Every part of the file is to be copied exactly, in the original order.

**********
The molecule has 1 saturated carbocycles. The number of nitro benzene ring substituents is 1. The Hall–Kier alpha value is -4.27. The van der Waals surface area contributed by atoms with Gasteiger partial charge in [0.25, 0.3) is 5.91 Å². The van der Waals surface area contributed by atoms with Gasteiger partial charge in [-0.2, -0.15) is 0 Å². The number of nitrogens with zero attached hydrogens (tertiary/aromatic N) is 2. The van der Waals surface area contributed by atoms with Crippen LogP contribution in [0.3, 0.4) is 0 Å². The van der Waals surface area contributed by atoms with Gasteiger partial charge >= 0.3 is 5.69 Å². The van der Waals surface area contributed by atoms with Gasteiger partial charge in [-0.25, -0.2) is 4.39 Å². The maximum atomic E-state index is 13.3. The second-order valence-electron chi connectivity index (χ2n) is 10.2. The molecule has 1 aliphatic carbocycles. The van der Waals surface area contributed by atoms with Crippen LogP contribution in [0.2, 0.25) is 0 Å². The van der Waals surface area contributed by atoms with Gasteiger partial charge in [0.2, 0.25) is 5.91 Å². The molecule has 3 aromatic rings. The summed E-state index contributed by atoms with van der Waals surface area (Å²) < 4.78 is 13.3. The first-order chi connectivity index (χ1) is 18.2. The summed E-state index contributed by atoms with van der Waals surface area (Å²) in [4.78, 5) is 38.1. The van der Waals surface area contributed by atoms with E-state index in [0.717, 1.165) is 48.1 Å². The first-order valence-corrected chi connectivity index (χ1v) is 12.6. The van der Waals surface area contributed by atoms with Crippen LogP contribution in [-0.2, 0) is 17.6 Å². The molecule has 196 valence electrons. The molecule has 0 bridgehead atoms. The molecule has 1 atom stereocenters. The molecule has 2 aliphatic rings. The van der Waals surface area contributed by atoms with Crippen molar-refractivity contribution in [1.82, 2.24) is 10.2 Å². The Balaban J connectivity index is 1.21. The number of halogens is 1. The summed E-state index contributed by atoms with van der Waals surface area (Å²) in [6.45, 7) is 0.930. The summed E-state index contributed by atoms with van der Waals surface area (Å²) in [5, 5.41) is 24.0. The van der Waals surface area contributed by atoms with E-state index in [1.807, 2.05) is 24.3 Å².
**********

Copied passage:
The molecule has 1 saturated carbocycles. The number of nitro benzene ring substituents is 1. The Hall–Kier alpha value is -4.27. The van der Waals surface area contributed by atoms with Gasteiger partial charge in [0.25, 0.3) is 5.91 Å². The van der Waals surface area contributed by atoms with Gasteiger partial charge in [-0.2, -0.15) is 0 Å². The number of nitrogens with zero attached hydrogens (tertiary/aromatic N) is 2. The van der Waals surface area contributed by atoms with Crippen LogP contribution in [0.3, 0.4) is 0 Å². The van der Waals surface area contributed by atoms with Gasteiger partial charge >= 0.3 is 5.69 Å². The van der Waals surface area contributed by atoms with Gasteiger partial charge in [-0.25, -0.2) is 4.39 Å². The maximum atomic E-state index is 13.3. The second-order valence-electron chi connectivity index (χ2n) is 10.2. The molecule has 1 aliphatic carbocycles. The van der Waals surface area contributed by atoms with Crippen LogP contribution in [0.2, 0.25) is 0 Å². The van der Waals surface area contributed by atoms with Gasteiger partial charge in [0.2, 0.25) is 5.91 Å². The molecule has 3 aromatic rings. The summed E-state index contributed by atoms with van der Waals surface area (Å²) < 4.78 is 13.3. The first-order chi connectivity index (χ1) is 18.2. The summed E-state index contributed by atoms with van der Waals surface area (Å²) in [4.78, 5) is 38.1. The van der Waals surface area contributed by atoms with E-state index in [0.717, 1.165) is 48.1 Å². The first-order valence-corrected chi connectivity index (χ1v) is 12.6. The van der Waals surface area contributed by atoms with Crippen LogP contribution in [-0.2, 0) is 17.6 Å². The molecule has 196 valence electrons. The molecule has 0 bridgehead atoms. The molecule has 1 atom stereocenters. The molecule has 2 aliphatic rings. The van der Waals surface area contributed by atoms with Crippen molar-refractivity contribution in [1.82, 2.24) is 10.2 Å². The Balaban J connectivity index is 1.21. The number of halogens is 1. The summed E-state index contributed by atoms with van der Waals surface area (Å²) in [6.45, 7) is 0.930. The summed E-state index contributed by atoms with van der Waals surface area (Å²) in [5, 5.41) is 24.0. The van der Waals surface area contributed by atoms with E-state index in [1.807, 2.05) is 24.3 Å².